The LCWR leadership has announced that they will be consulting their members, the heads of women’s religious communities around the country, as to how to respond to the CDF announcement. One thing that ordinary Catholics can do is to exercise a ministry of en-courage-ment by writing to the leaders of nuns’ communities that we know and love, and letting them know that they have the support of Catholics in their time of need. We need to let our Sisters know that they are not alone, and that the Catholic people stand courageously in solidarity with them. If we want LCWR to respond with courage to this situation, we must en-courage the Sisters that we know and love.
(If you do not know the names and addresses of the leaders of the community of nuns who have ministered to you, ask a local nun for their contact information or call/email New Ways Ministry, and we will help you get that information. New Ways Ministry phone: 301-277-5674; email: info@NewWaysMinistry.org .)
You don’t have to write a long letter. Just let the Sisters know that you are praying for them, that you are grateful for their ministry, that you want them to continue to be prophetic, and that you will support them.
In doing so, you will be spreading one of Jesus’ most consistent Gospel messages: “Be not afraid.”
–Francis DeBernardo, New Ways Ministry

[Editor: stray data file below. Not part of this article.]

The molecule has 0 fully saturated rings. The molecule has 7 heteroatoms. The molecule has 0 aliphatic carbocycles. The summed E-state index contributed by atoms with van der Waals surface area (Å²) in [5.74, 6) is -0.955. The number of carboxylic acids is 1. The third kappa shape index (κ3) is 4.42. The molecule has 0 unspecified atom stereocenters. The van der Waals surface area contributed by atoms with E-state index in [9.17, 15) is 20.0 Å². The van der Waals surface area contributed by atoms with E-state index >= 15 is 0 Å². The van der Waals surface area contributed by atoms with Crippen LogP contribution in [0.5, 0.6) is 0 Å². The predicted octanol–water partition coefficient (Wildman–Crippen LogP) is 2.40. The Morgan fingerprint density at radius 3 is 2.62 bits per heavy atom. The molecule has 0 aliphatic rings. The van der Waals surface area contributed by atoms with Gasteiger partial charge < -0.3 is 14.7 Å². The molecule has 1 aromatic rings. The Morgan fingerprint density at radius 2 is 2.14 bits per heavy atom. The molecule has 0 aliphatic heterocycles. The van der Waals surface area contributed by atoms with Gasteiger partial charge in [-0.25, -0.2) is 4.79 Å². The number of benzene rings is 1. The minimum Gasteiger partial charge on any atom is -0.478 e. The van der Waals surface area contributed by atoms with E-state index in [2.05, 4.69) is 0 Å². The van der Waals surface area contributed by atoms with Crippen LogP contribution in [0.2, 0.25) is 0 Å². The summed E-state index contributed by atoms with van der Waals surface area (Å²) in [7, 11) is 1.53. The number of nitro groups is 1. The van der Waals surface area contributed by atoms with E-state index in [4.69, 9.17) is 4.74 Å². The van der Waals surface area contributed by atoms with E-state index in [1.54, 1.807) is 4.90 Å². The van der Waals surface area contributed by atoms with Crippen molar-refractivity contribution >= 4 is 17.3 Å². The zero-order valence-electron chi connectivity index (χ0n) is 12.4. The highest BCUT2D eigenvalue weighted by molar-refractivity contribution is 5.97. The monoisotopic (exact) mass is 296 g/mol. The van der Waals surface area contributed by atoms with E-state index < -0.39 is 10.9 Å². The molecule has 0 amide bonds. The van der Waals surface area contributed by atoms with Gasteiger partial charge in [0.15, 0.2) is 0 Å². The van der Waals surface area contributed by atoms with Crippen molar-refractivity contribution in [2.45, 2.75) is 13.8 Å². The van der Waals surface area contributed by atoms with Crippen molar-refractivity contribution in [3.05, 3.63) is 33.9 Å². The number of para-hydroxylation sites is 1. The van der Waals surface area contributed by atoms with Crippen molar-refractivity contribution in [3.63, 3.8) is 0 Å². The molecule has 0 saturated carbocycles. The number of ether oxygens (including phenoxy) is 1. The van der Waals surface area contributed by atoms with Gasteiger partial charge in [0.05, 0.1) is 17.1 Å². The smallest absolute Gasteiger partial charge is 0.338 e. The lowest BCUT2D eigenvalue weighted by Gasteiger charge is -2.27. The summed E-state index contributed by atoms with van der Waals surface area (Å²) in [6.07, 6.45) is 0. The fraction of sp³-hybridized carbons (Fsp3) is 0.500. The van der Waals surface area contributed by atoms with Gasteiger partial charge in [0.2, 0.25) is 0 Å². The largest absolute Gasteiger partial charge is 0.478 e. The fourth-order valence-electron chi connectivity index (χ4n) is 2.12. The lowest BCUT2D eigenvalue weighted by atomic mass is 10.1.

Previous Bondings 2.0 posts on the CDF-LCWR story (with some of the links each post contains):
Commentary on the Vatican’s attempt to control the Leadership Conference of Women Religious (LCWR) continues to make headlines, as more Catholic religious leaders offer their thoughts on the April 18th announcement from the Congregation for the Doctrine of the Faith (CDF).
“We women come from a different conception of ‘church’ from the Vatican. We are following. . . the Second Vatican Council which was in the 1960’s talked about the ‘church’ as a community. And in a community, people disagree. But in a totalitarian institution, there is no disagreement. This is the clash that we are seeing.”
Jeff Stone commented:
“The highest law of the Catholic Church is the law of conscience. Pope Benedict himself has spoken eloquently about it. Even if you find your conscience is in disagreement even with the words of the pope, you are obligated in your conscience to follow your conscience.”
You can watch the entire interview of these two leaders by clicking here.
“McDermott said the connection between priests and nuns has been weakening. In the late 1960s and early 1970s, she said, ‘the mutuality and respect was extraordinary, feeling we were all in this together.’
Today, she said, different approaches to a changing society and the role of the church means ‘that sense of hospitality, many of us would say, is growing dimmer.’ ”
In the same article, Sister Julie Viera, IHM, (who is not associated with either New Ways Ministry or DignityUSA) observed that though nuns take a vow of obedience, that vow is clearly defined:
“[O]ur vow of obedience applies to God . . . it doesn’t reside in a bishop, a body of bishops or even the pope. For us, that sense of obedience has to do with listening deeply to the call of the spirit.”
These commentators join a host of others, including Sister Joan Chittister, OSB, renwoned Catholic author, and Sister Simone Campbell, SSS, executive director of NETWORK, who have already criticized the Vatican’s directive. You can read about Sister Joan’s comments here, and Sister Simone’s comments here and here. For New Ways Ministry’s statement, click here.